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Am J Health Syst Pharm. 2005 May 15;62(10 Suppl 2):S11-7.

Contemporary strategies for the prevention of stress-related mucosal bleeding.

Author information

  • Department of Surgery, BIW-442, Medical College of Georgia, Augusta, GA 30912, USA. rmartind@mcg.edu

Abstract

PURPOSE:

The purpose of this review is to describe the clinical presentation and pathophysiology of stress-related mucosal bleeding and review the strategies to prevent bleeding.

SUMMARY:

The mortality rate associated with clinically significant stress-related mucosal bleeding is high. Respiratory failure requiring mechanical ventilation for more than 48 hours and coagulopathy are two strong, independent risk factors for bleeding. Splanchnic hypoperfusion is the underlying etiology of stress-related mucosal injury and bleeding. Mucosal damage typically manifests as multiple superficial lesions without perforation, and bleeding often originates in superficial capillaries after the patient is admitted to the intensive care unit. Providing adequate visceral perfusion is vital to preventing bleeding. Gastrointestinal function should be taken into consideration before using enteral nutrition, and enteral nutrition should not be the sole stress ulcer prophylactic therapy. Acid-suppression therapy should be used to raise the intragastric pH above 3.5 because it reduces the incidence of stress-related mucosal bleeding. Proton pump inhibitors are at least as effective, and may be more effective than histamine H2-receptor antagonists in achieving this pH goal and preventing bleeding.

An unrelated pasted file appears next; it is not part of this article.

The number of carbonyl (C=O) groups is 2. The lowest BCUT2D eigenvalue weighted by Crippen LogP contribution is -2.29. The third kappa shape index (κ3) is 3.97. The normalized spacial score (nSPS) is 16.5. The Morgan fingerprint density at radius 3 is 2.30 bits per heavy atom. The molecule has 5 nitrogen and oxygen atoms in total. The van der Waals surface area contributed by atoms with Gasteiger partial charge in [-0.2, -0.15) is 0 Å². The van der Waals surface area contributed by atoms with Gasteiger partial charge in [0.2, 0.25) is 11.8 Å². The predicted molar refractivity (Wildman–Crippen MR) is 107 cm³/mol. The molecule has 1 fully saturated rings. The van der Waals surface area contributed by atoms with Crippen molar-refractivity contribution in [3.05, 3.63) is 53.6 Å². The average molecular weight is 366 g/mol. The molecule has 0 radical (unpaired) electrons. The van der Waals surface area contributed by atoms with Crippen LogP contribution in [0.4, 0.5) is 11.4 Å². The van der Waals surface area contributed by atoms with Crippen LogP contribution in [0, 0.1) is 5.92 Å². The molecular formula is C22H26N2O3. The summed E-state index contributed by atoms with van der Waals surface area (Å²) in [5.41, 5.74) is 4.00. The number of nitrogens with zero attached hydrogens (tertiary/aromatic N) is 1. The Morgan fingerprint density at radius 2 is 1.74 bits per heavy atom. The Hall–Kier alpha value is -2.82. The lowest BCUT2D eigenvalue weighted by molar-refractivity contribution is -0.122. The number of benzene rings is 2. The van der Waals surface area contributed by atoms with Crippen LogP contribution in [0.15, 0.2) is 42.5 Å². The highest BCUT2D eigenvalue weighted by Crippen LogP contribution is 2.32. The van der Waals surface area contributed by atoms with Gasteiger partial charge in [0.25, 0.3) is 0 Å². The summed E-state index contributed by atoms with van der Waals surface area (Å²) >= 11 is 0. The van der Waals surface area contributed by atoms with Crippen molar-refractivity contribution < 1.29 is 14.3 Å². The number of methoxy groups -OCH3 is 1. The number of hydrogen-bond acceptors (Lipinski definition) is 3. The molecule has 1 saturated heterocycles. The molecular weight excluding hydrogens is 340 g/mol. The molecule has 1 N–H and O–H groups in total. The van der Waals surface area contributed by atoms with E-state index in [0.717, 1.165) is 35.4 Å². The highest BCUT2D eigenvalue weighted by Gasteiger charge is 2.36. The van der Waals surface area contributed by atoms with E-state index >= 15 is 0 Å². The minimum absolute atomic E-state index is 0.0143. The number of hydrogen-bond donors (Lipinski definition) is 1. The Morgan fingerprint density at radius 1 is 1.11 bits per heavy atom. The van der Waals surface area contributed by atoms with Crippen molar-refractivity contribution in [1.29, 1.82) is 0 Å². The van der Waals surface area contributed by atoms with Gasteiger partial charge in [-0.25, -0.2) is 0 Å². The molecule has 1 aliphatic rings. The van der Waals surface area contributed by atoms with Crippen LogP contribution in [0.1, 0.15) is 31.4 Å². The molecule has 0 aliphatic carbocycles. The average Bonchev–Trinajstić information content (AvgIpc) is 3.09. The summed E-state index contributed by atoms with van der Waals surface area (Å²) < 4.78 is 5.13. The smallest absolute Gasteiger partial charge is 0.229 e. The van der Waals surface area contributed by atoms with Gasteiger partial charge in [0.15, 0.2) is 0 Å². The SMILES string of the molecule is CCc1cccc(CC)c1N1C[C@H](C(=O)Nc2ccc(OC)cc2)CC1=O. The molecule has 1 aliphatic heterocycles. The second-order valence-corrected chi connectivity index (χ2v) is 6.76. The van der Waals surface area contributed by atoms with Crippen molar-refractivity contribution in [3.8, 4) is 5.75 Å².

CONCLUSION:

The key to reducing mortality from stress-related bleeding in critically ill patients is to prevent mucosal damage. Providing adequate visceral perfusion and acid-suppression therapy can reduce the risk of stress-related mucosal damage and bleeding.

PMID:
15905595
[PubMed - indexed for MEDLINE]
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